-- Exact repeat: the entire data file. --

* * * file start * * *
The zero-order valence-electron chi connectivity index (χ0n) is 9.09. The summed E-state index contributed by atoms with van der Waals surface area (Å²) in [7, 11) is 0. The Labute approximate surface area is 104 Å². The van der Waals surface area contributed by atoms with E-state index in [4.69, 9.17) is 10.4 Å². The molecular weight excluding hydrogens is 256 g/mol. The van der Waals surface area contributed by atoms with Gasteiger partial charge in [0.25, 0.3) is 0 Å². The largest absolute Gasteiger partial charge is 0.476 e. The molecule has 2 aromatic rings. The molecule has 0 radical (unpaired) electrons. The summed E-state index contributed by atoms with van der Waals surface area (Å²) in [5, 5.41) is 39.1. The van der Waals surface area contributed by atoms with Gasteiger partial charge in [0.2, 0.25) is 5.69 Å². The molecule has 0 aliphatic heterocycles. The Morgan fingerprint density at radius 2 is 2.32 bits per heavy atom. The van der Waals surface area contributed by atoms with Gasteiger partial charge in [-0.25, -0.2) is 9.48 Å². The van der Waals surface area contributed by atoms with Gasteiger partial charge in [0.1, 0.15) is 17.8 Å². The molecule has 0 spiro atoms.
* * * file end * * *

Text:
The zero-order valence-electron chi connectivity index (χ0n) is 9.09. The summed E-state index contributed by atoms with van der Waals surface area (Å²) in [7, 11) is 0. The Labute approximate surface area is 104 Å². The van der Waals surface area contributed by atoms with E-state index in [4.69, 9.17) is 10.4 Å². The molecular weight excluding hydrogens is 256 g/mol. The van der Waals surface area contributed by atoms with Gasteiger partial charge in [0.25, 0.3) is 0 Å². The largest absolute Gasteiger partial charge is 0.476 e. The molecule has 2 aromatic rings. The molecule has 0 radical (unpaired) electrons. The summed E-state index contributed by atoms with van der Waals surface area (Å²) in [5, 5.41) is 39.1. The van der Waals surface area contributed by atoms with Gasteiger partial charge in [0.2, 0.25) is 5.69 Å². The molecule has 0 aliphatic heterocycles. The Morgan fingerprint density at radius 2 is 2.32 bits per heavy atom. The van der Waals surface area contributed by atoms with Gasteiger partial charge in [-0.25, -0.2) is 9.48 Å². The van der Waals surface area contributed by atoms with Gasteiger partial charge in [0.1, 0.15) is 17.8 Å². The molecule has 0 spiro atoms.